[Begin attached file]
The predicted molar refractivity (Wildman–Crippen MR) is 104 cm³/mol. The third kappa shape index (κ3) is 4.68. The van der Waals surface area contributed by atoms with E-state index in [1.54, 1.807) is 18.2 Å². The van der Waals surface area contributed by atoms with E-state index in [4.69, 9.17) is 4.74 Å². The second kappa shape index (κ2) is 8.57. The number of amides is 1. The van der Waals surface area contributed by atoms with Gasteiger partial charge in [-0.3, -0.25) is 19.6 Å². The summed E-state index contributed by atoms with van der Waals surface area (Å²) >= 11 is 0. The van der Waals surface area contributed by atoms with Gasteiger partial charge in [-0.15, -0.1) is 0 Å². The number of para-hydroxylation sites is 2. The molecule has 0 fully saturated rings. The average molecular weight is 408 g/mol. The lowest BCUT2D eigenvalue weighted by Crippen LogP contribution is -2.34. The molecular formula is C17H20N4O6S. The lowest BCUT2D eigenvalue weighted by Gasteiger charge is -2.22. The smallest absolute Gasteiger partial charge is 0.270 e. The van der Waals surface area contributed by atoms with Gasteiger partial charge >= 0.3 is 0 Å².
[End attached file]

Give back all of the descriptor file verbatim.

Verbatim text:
The predicted molar refractivity (Wildman–Crippen MR) is 104 cm³/mol. The third kappa shape index (κ3) is 4.68. The van der Waals surface area contributed by atoms with E-state index in [1.54, 1.807) is 18.2 Å². The van der Waals surface area contributed by atoms with E-state index in [4.69, 9.17) is 4.74 Å². The second kappa shape index (κ2) is 8.57. The number of amides is 1. The van der Waals surface area contributed by atoms with Gasteiger partial charge in [-0.3, -0.25) is 19.6 Å². The summed E-state index contributed by atoms with van der Waals surface area (Å²) >= 11 is 0. The van der Waals surface area contributed by atoms with Gasteiger partial charge in [-0.15, -0.1) is 0 Å². The number of para-hydroxylation sites is 2. The molecule has 0 fully saturated rings. The average molecular weight is 408 g/mol. The lowest BCUT2D eigenvalue weighted by Crippen LogP contribution is -2.34. The molecular formula is C17H20N4O6S. The lowest BCUT2D eigenvalue weighted by Gasteiger charge is -2.22. The smallest absolute Gasteiger partial charge is 0.270 e. The van der Waals surface area contributed by atoms with Gasteiger partial charge >= 0.3 is 0 Å².